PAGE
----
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Are you managing?


Many years ago, I spent about six months or so as a manager.  In common with many managers, it wasn’t a role that I had particularly coveted or even particularly wanted but, in order for my career to progress, management was the next step.  And, to be honest, management looked pretty easy.  I was going to be managing the team of which I was currently a member, so there were no problems there – I knew them and they knew me.  I knew the job they did, so I wouldn’t have to learn anything about that.  About the only difference I could see was that I’d be earning a bit more money and I’d have a new job title.

Of course, I know now that I was in the learning phase that development experts call “unconscious incompetence” – in other words, I didn’t know what I didn’t know.  Of course management looked easy – I didn’t know the first thing about it.  Sadly, this state of blissful ignorance didn’t last very long and reality hit me like a bucket of cold water.  Within the first day, I was brought face to face with a whole bunch of things that I didn’t know about management and I learned very quickly that I had a great deal to learn.

This is the phase that development professionals call “conscious incompetence” and it’s painful.  It’s that point in development when you are suddenly confronted with the depths of your own ignorance.  You’re suddenly painfully aware of just how much the job involves and how much you have to learn.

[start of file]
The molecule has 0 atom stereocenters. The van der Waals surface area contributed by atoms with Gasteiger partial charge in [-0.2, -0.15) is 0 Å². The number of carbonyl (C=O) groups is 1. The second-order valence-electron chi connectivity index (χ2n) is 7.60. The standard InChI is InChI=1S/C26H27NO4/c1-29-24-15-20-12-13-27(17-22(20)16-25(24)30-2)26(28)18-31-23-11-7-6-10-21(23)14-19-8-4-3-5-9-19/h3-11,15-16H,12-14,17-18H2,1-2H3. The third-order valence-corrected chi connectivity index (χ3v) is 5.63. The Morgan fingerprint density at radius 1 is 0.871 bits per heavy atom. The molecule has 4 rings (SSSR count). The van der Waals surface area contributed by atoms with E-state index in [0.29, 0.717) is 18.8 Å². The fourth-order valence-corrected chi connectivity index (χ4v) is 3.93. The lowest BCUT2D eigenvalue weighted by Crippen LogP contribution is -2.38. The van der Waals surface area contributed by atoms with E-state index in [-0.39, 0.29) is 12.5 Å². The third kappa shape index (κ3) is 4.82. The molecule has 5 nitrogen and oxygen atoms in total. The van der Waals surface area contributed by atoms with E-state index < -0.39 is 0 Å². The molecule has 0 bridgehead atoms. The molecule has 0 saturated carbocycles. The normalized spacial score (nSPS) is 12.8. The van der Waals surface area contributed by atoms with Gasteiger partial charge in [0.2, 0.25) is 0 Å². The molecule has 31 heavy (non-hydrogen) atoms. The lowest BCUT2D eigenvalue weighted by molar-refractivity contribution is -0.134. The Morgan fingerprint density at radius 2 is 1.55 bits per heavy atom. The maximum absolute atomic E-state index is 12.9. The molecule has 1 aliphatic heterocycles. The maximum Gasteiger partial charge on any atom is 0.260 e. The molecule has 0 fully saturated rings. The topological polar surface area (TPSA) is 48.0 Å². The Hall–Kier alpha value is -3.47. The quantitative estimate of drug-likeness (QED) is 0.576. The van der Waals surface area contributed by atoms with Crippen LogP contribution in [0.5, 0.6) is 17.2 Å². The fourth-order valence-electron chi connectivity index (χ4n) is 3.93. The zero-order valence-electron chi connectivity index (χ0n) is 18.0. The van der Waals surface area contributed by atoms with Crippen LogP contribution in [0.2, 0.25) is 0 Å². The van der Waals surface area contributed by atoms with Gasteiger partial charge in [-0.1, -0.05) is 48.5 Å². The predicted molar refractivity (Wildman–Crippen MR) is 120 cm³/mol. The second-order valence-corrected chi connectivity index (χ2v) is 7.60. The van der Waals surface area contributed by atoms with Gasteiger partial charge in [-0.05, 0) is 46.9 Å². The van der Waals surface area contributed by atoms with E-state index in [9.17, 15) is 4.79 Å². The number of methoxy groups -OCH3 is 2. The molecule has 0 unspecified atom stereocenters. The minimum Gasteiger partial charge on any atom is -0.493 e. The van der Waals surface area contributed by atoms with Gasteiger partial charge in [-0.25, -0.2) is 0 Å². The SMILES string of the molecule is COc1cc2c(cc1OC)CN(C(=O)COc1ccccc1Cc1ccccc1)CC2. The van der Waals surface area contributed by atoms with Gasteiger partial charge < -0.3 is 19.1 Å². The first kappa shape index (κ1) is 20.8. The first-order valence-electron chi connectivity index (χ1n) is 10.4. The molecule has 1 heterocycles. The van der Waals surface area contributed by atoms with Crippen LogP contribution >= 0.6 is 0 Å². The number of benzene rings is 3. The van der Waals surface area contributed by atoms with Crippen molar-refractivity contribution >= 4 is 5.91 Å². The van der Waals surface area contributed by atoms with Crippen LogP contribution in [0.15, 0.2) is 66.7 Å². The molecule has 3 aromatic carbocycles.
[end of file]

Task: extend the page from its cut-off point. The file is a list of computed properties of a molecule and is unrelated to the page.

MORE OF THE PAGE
For me, that pain lasted for about six months; I tried to learn more about management on-the-job but the company I worked for at the time wasn’t particularly enlightened on the subject and so I was left to fend for myself.  I was wholly unprepared and I failed: I was eventually put out of my misery and mercifully removed from the role.  

It wasn’t a total failure, however, because it taught me a few lessons that have stayed with me.  First and foremost, it taught me that management is actually a lot harder than it looks and people who do it well have a real skill and my undying respect.  Secondly, it taught me that there often isn’t a lot of support out there for people who move into the role and that support is the one thing that can make a real difference.  If I’d been able to find someone to support me through, to teach me what I needed to know and help me avoid a lot of the mistakes I was making, the transition might have been quicker and easier; it might even have been successful.

Since then, I’ve spoken to a lot of managers about the lessons they’ve learned and the mistakes they make and two consistent themes seem to come out.  Consistently, managers berate themselves for not listening and for micro-managing.  The odds are, if you’re a manager, you make these mistakes too, so over the next couple of weeks we’ll look at these two common mistakes and suggest some ways in which you could avoid them.

One Response

  1. Progression to Management

    Your honesty is inspiring and beautifully captures the experience of a newly promoted manager.

    I am always intrigued and equally puzzled why majority of organisations invset and spend heavily in marketing or new product develoment, both systems and procedures yet are so tight when it comes to investing in their star performers. It is through people performing, applying their learning and knowledge that deliver the results.

    — Career Development Coach for Executives

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